BLAIR, Neb. — Amarillo Mullen misses her old bedroom with its tall pink walls covered in Miley Cyrus and Taylor Swift posters.
Her new, much smaller bedroom — inside her family's fifth-wheel camper — tells little about the 10-year-old's personality, her mom, Sandy Mullen, says.
The transition into the camper, where the family has lived for several weeks after evacuating their flooded Blair home, has been especially tough on the youngest Mullen.
She has been moodier, ignoring any flood discussion and focusing on her old house, Sandy Mullen said.
"The best part about it was the space," Amarillo Mullen said.
Matt Demorest of Pacific Junction, Iowa, along with his wife, four kids and a nephew, also moved into a fifth-wheel camper after evacuating their home about six weeks ago when floodwaters approached. Since the move, Demorest has noticed that his children have become extremely restless.
"They're always at each other's throats and always picking on each other," he said. "I guess you could call it cabin fever."
His son, 13-year-old Jacob Demorest, said he tries to spend more time with his friends in Glenwood and less time in the cramped camper.
"Where we spend most of our time when we're here is in the living room. We'll just start talking about stuff or watching movies," he said. "It's just a really big downside."
The kids' feelings aren't uncommon for young disaster victims.
Local experts say young flood victims can experience stress and anxiety in a number of ways during and after a disaster.
"Children may become upset or cry easily, get angry or act out, become restless or have difficulty paying attention," said Lesia Oesterreich, family life specialist at Iowa State University Extension.
"Some children may be quiet and withdrawn, while others can't stop talking about the experience," she said.
A child's age, along with personality, temperament and other life experiences, can tell a lot about how the child might react to a disaster such as flooding.
During a flood, children between the ages 2 and 6 may play out aspects of their surroundings. They might "start running their action figures through the bathtub and act like they're going through a flood," said Robin Zagurski, a clinical social worker at the University of Nebraska Medical Center.
Kids between 6 and 11 years old might feel more responsible for a disaster and pretend to be rescue workers, such as fire personnel and law enforcement, she said. Older children, ages 11 to 18, more likely will exhibit more complex emotions similar to those of adults.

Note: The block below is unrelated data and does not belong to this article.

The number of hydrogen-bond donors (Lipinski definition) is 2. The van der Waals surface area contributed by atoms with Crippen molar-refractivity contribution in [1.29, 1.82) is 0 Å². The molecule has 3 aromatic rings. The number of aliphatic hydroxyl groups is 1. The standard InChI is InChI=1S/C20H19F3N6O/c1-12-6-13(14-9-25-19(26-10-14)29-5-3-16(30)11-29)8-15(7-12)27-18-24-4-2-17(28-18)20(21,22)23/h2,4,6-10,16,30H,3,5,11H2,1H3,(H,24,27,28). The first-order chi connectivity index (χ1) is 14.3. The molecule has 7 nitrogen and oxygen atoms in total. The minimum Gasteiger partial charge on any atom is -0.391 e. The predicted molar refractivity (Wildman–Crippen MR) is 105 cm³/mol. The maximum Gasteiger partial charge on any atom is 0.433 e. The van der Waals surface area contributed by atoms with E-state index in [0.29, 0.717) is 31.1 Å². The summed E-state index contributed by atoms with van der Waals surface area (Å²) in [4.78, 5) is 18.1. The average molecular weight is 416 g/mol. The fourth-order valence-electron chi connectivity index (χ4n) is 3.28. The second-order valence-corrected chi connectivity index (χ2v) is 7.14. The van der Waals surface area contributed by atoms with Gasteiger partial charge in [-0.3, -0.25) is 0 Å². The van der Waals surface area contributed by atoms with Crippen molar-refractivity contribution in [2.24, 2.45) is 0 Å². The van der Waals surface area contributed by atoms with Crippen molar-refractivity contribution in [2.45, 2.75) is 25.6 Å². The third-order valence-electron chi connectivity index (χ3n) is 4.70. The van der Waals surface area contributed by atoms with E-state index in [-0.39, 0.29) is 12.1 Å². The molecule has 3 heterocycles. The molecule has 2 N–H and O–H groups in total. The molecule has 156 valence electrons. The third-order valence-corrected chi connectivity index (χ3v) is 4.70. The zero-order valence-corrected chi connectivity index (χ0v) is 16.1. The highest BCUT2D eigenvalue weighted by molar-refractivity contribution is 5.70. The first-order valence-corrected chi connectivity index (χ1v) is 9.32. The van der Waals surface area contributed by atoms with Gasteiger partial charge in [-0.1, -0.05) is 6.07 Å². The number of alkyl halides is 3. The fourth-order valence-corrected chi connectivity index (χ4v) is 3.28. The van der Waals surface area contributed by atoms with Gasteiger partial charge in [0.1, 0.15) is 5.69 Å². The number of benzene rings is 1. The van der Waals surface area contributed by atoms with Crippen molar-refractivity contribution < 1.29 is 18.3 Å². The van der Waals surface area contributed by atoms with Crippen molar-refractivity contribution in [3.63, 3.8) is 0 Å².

If kids of any age see their parents stressed or fighting, they might start acting similarly, said Sandra McKinnon, a family life program specialist with Iowa State University Extension.
"Children look to their parents for guidance, and if their parents or other adults are feeling overwhelmed, it might happen that kids feel they're to blame," she said.
Parents should keep an eye on their children's behavior and watch for abrupt changes that last for long periods of time.
If a child's behavior changes and the change lasts more than a couple of days and interferes with the child's normal functioning, the parents should contact a pediatrician, experts said.
Changes in a child's behavior is sometimes harder to spot during the summer than during the school year, Zagurski said, because children's lives are less structured in the summer.
Changes in behavior can be as simple as children saying they're scared or worried, Zagurski said, but children between the ages of 11 and 18 should be monitored closest because they are more likely to be depressed or have suicidal thoughts.
Experts recommended that parents keep children's routines as normal as possible and leave kids out of adult conversations relating to flooding.
Parents should still keep kids informed by explaining how they feel and suggesting a positive response, Oesterreich said.
"Say something like, 'Mommy feels very sad about leaving home. That is why I am crying. Come and give Mommy a hug.' Giving children something to do makes them feel a part of the family response to the adversity."
Parents also could remind their children that many people are working to keep them safe.
Brief conversations throughout the day can broaden a child's understanding of the situation, Oesterreich said.
Hugging or showing affection toward children also can assure them they have support and are not alone.
"It helps them realize you're here for them," McKinnon said. "Things may be chaotic, but that relieves stress."
For families who are waiting to evacuate, Zagurski recommended putting together a go-to kit packed with children's favorite things. In an emergency evacuation, parents or kids can grab the kit and not worry that they have forgotten important items, such as a favorite stuffed animal, book or night light.
Amarillo Mullen said her handheld Nintendo game was one of her many favorite items that was packed away with the majority of the family's things weeks ago when they started to move out of their home. She hasn't been able to find it since.
The worst part, Amarillo said, is accepting that her family won't be able to move back into the house, which has floodwaters nearly reaching the ceiling of the basement.
"We don't have a house anymore," she said.
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